Bedard: (Laughs) I think Glen Keane was giving her hair and the wind sort of a whole character of their own.
Plath: That's what I understand. For me, though, it almost contributed to an idealized portrait, and I'm thinking maybe that's not a good thing—though I'm willing to be persuaded otherwise.
Bedard: Well, the truth is, I think you could say that the entire portrayal of Pocahontas and the culture, even, was idealized. Because if you really look at the nitty-gritty of it all, it was a lot messier than what was portrayed. But as far as something that's going to catch a child's eye and maybe give them a perspective on another culture. . . .
There were a whole lot of teachers who, at the time, said, "You know, this isn't right, Pocahontas was only 12 years old. I'm going to teach my kids the real story about this." And even something that maybe isn't historically accurate, to bring this up in schools and say, well, let's teach the right thing, that can only be a good thing.
Plath: Except we're probably not ready to hear about a 12 year old having a relationship with a 27 year old.
Bedard: When she went back to England and found out that John Smith was still alive and that he hadn't written her and let her know that he was still alive, she didn't speak for an hour when she did see him. And finally, when she did speak to him, she said, "When you were a stranger in a strange land, you called my father father. And now that I am a stranger in a strange land, I shall call you father." So I really think that their relationship was much more in that realm than in the realm of a love story. Historically, she did go on to marry John Rolfe when she was older, but that was strictly a political marriage rather than a love story.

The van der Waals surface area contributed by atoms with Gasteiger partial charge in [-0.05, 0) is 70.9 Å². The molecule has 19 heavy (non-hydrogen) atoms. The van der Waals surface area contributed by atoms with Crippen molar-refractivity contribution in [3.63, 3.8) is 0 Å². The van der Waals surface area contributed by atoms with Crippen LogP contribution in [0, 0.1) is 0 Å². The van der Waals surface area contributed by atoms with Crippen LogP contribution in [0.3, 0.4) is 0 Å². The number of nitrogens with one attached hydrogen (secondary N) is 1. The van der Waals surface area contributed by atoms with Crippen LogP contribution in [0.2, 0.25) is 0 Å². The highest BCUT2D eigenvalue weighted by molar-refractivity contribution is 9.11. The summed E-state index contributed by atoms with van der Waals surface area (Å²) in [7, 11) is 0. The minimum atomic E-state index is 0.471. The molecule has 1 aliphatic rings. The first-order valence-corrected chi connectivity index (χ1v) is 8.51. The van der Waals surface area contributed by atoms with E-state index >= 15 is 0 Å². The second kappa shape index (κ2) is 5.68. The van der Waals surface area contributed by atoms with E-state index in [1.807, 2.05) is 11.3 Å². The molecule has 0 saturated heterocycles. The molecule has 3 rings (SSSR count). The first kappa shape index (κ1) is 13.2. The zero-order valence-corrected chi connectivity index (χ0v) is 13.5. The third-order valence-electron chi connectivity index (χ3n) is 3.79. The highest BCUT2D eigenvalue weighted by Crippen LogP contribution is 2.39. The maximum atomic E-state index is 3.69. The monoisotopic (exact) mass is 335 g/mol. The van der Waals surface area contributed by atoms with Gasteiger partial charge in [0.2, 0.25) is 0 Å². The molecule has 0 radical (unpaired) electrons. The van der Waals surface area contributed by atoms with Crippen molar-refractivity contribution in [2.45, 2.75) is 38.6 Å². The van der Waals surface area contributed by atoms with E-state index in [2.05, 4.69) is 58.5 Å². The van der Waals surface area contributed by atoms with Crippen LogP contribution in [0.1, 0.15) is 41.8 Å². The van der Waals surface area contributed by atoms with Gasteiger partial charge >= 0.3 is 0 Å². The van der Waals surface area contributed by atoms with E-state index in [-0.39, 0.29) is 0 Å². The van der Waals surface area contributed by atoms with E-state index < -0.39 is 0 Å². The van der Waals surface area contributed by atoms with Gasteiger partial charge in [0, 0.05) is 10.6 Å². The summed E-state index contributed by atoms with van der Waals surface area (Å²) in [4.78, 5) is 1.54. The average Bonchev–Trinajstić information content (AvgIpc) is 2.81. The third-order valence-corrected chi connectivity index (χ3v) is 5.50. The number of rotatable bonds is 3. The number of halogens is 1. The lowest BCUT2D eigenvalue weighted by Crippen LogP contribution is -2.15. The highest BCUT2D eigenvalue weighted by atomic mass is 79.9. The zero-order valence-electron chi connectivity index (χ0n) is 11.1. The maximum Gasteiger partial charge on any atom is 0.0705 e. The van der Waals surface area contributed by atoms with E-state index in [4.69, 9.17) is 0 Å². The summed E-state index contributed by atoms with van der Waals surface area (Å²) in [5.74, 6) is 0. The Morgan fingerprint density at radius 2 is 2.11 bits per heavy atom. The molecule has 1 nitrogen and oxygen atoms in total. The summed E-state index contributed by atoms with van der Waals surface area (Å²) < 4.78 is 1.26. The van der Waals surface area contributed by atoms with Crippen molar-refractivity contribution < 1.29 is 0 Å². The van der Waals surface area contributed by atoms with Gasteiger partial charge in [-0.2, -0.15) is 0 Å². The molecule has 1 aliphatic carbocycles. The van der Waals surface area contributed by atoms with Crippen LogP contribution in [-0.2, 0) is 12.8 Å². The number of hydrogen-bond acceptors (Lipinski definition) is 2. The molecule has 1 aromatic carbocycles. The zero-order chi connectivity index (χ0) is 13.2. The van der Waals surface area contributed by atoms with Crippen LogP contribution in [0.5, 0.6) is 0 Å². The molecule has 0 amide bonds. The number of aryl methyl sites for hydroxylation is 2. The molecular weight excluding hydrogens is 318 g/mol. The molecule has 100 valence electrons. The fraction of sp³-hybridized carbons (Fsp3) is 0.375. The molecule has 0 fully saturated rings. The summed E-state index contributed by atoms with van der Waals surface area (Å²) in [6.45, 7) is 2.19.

But, you know, here we have on the other hand Terrence Malick's "The New World" (2005), which is the live-action story of Pocahontas, and I think that you're not going to get three year olds to see this movie. But you're going to get different tellings, and Terrence Malick's is one of them, so I think there are fortunes to be had.
Plath: Speaking of three year olds, I've got one downstairs, and this question is for the kids. We won't breathe a word to Meeko or Flit, but which one of those animals was your favorite, and why?
Bedard: (Laughs) Oh, no. That's like asking who your favorite kid is!
Plath: It is, and you can't cop out.